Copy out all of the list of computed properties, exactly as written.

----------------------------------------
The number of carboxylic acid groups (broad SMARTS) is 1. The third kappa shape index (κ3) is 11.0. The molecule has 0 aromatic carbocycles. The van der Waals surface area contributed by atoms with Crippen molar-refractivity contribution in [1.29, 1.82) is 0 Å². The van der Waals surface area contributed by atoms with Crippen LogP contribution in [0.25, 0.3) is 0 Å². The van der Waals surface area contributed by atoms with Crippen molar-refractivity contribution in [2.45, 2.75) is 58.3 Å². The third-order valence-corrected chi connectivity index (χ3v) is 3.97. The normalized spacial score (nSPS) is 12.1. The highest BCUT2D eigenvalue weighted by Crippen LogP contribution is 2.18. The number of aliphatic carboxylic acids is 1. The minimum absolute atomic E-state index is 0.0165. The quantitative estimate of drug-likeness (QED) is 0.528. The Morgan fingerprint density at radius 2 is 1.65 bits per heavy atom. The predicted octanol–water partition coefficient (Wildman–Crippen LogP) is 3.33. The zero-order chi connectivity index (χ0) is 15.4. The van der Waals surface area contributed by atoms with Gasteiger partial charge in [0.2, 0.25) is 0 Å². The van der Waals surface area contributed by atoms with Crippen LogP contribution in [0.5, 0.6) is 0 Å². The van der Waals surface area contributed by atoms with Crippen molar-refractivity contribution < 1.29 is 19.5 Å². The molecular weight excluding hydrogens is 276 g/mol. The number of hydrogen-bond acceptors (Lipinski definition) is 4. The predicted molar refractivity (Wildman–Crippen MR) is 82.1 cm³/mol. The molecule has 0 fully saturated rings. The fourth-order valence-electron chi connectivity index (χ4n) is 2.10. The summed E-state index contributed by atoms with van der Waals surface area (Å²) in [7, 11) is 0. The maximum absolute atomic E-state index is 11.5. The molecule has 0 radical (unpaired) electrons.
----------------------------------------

The number of carboxylic acid groups (broad SMARTS) is 1. The third kappa shape index (κ3) is 11.0. The molecule has 0 aromatic carbocycles. The van der Waals surface area contributed by atoms with Crippen molar-refractivity contribution in [1.29, 1.82) is 0 Å². The van der Waals surface area contributed by atoms with Crippen LogP contribution in [0.25, 0.3) is 0 Å². The van der Waals surface area contributed by atoms with Crippen molar-refractivity contribution in [2.45, 2.75) is 58.3 Å². The third-order valence-corrected chi connectivity index (χ3v) is 3.97. The normalized spacial score (nSPS) is 12.1. The highest BCUT2D eigenvalue weighted by Crippen LogP contribution is 2.18. The number of aliphatic carboxylic acids is 1. The minimum absolute atomic E-state index is 0.0165. The quantitative estimate of drug-likeness (QED) is 0.528. The Morgan fingerprint density at radius 2 is 1.65 bits per heavy atom. The predicted octanol–water partition coefficient (Wildman–Crippen LogP) is 3.33. The zero-order chi connectivity index (χ0) is 15.4. The van der Waals surface area contributed by atoms with Gasteiger partial charge in [0.2, 0.25) is 0 Å². The van der Waals surface area contributed by atoms with Crippen LogP contribution in [0.5, 0.6) is 0 Å². The van der Waals surface area contributed by atoms with Crippen molar-refractivity contribution < 1.29 is 19.5 Å². The molecular weight excluding hydrogens is 276 g/mol. The number of hydrogen-bond acceptors (Lipinski definition) is 4. The predicted molar refractivity (Wildman–Crippen MR) is 82.1 cm³/mol. The molecule has 0 fully saturated rings. The fourth-order valence-electron chi connectivity index (χ4n) is 2.10. The summed E-state index contributed by atoms with van der Waals surface area (Å²) in [7, 11) is 0. The maximum absolute atomic E-state index is 11.5. The molecule has 0 radical (unpaired) electrons.